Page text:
Wigandia urens on roadside (L), flowers of Monocahetum amabile (LC), hummingbird feeding at Fuchsia paniculata (RC), and L-R magnificent hummingbird, scintillant hummingbird, and volcano hummingbird at feeder (R).

Wigandia urens on roadside (L), flowers of Monocahetum amabile (LC), hummingbird feeding at Fuchsia paniculata (RC), and L-R magnificent hummingbird, scintillant hummingbird, and volcano hummingbird at feeder (R).

We continued on, going higher into the paramo ecosystem dominated by dwarf bamboo (Chusquea subtessellata) and the endemic Escallonia shrubs whose branches grow in layers. We pulled off the main road to wind up a dirt road toward the communication towers on this highest point of the Cerro de la Muerte. It was misty and windy, but bright, when we climbed out to look at the unique low and stunted vegetation there. It was chilly and harder to breathe at close to 10,000 feet. We took lots of photos and picked a few specimens of things we found interesting to try to identify using guide Margherita’s ID book later that evening at Trogon Lodge.

Paramo habitat in the clouds (L), dwarf bamboo, Chusquea subtessellata (LC), mixture of small, low paramo plants including the silvery Acaena cylindrostachya (RC), and Lycopodium (R).

Paramo habitat in the clouds (L), dwarf bamboo, Chusquea subtessellata (LC), mixture of small, low paramo plants including the silvery Acaena cylindrostachya (RC), and Lycopodium (R).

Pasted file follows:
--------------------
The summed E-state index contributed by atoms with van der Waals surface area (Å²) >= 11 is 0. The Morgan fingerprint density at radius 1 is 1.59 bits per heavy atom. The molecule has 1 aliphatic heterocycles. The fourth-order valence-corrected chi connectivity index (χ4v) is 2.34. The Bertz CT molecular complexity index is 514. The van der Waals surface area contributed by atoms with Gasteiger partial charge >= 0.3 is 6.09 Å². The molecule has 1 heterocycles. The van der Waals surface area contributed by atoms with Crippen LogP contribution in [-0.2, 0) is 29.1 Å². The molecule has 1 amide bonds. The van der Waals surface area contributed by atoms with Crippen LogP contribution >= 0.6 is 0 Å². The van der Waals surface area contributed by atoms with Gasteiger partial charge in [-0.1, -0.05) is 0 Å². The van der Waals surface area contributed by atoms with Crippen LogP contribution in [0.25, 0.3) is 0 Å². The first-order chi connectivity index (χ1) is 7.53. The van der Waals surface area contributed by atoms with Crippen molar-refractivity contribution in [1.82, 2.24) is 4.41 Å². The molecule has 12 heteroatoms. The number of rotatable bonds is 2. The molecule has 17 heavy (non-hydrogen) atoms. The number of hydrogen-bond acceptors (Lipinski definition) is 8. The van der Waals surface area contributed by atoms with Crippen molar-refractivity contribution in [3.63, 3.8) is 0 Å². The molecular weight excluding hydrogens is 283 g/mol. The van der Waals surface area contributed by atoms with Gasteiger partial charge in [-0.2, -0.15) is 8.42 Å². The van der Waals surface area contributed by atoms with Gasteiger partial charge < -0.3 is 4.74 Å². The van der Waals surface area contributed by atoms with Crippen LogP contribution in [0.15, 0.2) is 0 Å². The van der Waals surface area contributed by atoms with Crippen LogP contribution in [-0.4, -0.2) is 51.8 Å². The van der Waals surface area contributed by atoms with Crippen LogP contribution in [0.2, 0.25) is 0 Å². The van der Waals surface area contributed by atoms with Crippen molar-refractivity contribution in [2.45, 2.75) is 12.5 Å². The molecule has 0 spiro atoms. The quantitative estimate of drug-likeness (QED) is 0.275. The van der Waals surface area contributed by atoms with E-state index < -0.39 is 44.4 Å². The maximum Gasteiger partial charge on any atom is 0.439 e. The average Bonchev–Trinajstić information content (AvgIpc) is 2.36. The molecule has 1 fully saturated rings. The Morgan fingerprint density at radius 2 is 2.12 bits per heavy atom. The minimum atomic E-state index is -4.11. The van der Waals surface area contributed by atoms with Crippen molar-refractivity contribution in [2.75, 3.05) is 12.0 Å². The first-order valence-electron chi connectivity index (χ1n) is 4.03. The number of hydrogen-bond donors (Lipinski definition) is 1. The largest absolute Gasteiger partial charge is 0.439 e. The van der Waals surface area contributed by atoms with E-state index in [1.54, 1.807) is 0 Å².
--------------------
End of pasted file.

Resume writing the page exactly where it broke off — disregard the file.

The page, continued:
The descent into Trogon Lodge is as memorable as the place itself, following a steep, narrow dirt road through the forest on the edge of the mountain, with lots of hairpin turns and sharp drop-offs below the road. As we left the Pan American Highway to head down into the Savegre area, we learned about the history of this area that developed into a destination for tourists interested in seeing resplendent quetzals and other birds of the highlands and the cloud forest. We passed pastures filled with native oaks, escallonias, and many trees in the Laureaceae family, the distant slopes completely covered with native vegetation. As we descended we saw more of the wild bamboo and Bocconia again on the edges of the forest of oak, alder and many other types of trees covered with moss, lichens and bromeliads. Finally, with 1km to go, we could see the red and green roofs of the Lodge and its trout pond way down below us, and soon turned off the road to enter the property’s long driveway that follows along the small river tumbling down over the rocks. The grounds are beautifully landscaped with all sorts of ornamental plants from around the world, and just a few native species, but nearly all of them provide nectar for the numerous species of hummingbirds that reside here.

The small river near Trogon Lodge (L) and scenes of the landscaped area at Trogon Lodge (LC-R).

The small river near Trogon Lodge (L) and scenes of the landscaped area at Trogon Lodge (LC-R).

Exotic landscape plants at Trogon Lodge: red hot poker (Kniphofia) and calla lily (Zantedeschia) from South Africa (L), Echeveria, in bloom, from Mexico (LC), Mexican sage, Salvia leucantha, from Mexico (C), Brugmansia sanguinea, native to the Andes from Columbia to northern Chile (RC), and Ethiopian Banana, Ensete ventricosum (R).

Exotic landscape plants at Trogon Lodge: red hot poker (Kniphofia) and calla lily (Zantedeschia) from South Africa (L), Echeveria, in bloom, from Mexico (LC), Mexican sage, Salvia leucantha, from Mexico (C), Brugmansia sanguinea, native to the Andes from Columbia to northern Chile (RC), and Ethiopian Banana, Ensete ventricosum (R).